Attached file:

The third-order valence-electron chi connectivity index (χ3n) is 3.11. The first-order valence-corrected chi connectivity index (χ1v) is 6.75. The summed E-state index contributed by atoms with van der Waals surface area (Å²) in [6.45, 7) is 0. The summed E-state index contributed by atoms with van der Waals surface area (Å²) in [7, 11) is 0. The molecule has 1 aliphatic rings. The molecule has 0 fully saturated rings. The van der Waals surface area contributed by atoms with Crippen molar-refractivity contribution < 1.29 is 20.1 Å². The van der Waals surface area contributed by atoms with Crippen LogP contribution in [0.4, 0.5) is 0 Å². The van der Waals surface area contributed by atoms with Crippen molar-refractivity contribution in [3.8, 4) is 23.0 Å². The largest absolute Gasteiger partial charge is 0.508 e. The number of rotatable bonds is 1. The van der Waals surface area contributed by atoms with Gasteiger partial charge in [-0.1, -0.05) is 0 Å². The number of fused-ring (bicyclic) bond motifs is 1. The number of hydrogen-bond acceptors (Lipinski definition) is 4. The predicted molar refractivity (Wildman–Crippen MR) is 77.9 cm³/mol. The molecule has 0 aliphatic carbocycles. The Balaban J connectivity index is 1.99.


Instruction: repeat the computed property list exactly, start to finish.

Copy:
The third-order valence-electron chi connectivity index (χ3n) is 3.11. The first-order valence-corrected chi connectivity index (χ1v) is 6.75. The summed E-state index contributed by atoms with van der Waals surface area (Å²) in [6.45, 7) is 0. The summed E-state index contributed by atoms with van der Waals surface area (Å²) in [7, 11) is 0. The molecule has 1 aliphatic rings. The molecule has 0 fully saturated rings. The van der Waals surface area contributed by atoms with Crippen molar-refractivity contribution < 1.29 is 20.1 Å². The van der Waals surface area contributed by atoms with Crippen LogP contribution in [0.4, 0.5) is 0 Å². The van der Waals surface area contributed by atoms with Crippen molar-refractivity contribution in [3.8, 4) is 23.0 Å². The largest absolute Gasteiger partial charge is 0.508 e. The number of rotatable bonds is 1. The van der Waals surface area contributed by atoms with Gasteiger partial charge in [-0.1, -0.05) is 0 Å². The number of fused-ring (bicyclic) bond motifs is 1. The number of hydrogen-bond acceptors (Lipinski definition) is 4. The predicted molar refractivity (Wildman–Crippen MR) is 77.9 cm³/mol. The molecule has 0 aliphatic carbocycles. The Balaban J connectivity index is 1.99.